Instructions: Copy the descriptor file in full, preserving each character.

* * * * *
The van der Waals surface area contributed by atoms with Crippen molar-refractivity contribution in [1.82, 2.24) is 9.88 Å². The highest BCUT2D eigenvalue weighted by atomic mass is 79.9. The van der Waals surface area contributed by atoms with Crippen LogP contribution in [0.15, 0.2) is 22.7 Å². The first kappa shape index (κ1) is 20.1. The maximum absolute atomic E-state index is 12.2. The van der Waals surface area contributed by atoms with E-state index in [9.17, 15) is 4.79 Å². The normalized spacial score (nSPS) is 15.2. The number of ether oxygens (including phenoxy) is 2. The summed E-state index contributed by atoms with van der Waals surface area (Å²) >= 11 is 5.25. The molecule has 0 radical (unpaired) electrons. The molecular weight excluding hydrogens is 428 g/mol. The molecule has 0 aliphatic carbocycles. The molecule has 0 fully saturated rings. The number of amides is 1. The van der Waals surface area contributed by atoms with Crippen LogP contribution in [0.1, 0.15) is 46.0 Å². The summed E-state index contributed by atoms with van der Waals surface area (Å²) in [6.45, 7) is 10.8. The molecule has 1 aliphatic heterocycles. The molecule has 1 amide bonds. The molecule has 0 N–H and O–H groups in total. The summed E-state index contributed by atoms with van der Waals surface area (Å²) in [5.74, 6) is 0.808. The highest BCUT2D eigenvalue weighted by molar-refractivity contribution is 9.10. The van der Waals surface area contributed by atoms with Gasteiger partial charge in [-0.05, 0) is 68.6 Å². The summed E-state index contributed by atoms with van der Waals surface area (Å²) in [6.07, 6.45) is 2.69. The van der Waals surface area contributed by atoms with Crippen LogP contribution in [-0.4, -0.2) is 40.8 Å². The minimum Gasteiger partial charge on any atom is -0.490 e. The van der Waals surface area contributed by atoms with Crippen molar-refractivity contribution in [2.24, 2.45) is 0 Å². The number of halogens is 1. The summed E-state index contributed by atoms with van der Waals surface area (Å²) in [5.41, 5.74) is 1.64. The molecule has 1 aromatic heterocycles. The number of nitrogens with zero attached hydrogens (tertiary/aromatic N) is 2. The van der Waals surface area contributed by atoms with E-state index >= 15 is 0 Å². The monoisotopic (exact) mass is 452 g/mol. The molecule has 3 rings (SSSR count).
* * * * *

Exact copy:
The van der Waals surface area contributed by atoms with Crippen molar-refractivity contribution in [1.82, 2.24) is 9.88 Å². The highest BCUT2D eigenvalue weighted by atomic mass is 79.9. The van der Waals surface area contributed by atoms with Crippen LogP contribution in [0.15, 0.2) is 22.7 Å². The first kappa shape index (κ1) is 20.1. The maximum absolute atomic E-state index is 12.2. The van der Waals surface area contributed by atoms with E-state index in [9.17, 15) is 4.79 Å². The normalized spacial score (nSPS) is 15.2. The number of ether oxygens (including phenoxy) is 2. The summed E-state index contributed by atoms with van der Waals surface area (Å²) >= 11 is 5.25. The molecule has 0 radical (unpaired) electrons. The molecular weight excluding hydrogens is 428 g/mol. The molecule has 0 aliphatic carbocycles. The molecule has 0 fully saturated rings. The number of amides is 1. The van der Waals surface area contributed by atoms with Crippen LogP contribution in [0.1, 0.15) is 46.0 Å². The summed E-state index contributed by atoms with van der Waals surface area (Å²) in [6.45, 7) is 10.8. The molecule has 1 aliphatic heterocycles. The molecule has 1 amide bonds. The molecule has 0 N–H and O–H groups in total. The summed E-state index contributed by atoms with van der Waals surface area (Å²) in [5.74, 6) is 0.808. The highest BCUT2D eigenvalue weighted by molar-refractivity contribution is 9.10. The van der Waals surface area contributed by atoms with Gasteiger partial charge in [-0.05, 0) is 68.6 Å². The summed E-state index contributed by atoms with van der Waals surface area (Å²) in [6.07, 6.45) is 2.69. The van der Waals surface area contributed by atoms with Crippen LogP contribution in [-0.4, -0.2) is 40.8 Å². The minimum Gasteiger partial charge on any atom is -0.490 e. The van der Waals surface area contributed by atoms with Crippen molar-refractivity contribution in [2.24, 2.45) is 0 Å². The number of halogens is 1. The summed E-state index contributed by atoms with van der Waals surface area (Å²) in [5.41, 5.74) is 1.64. The molecule has 1 aromatic heterocycles. The number of nitrogens with zero attached hydrogens (tertiary/aromatic N) is 2. The van der Waals surface area contributed by atoms with E-state index >= 15 is 0 Å². The monoisotopic (exact) mass is 452 g/mol. The molecule has 3 rings (SSSR count).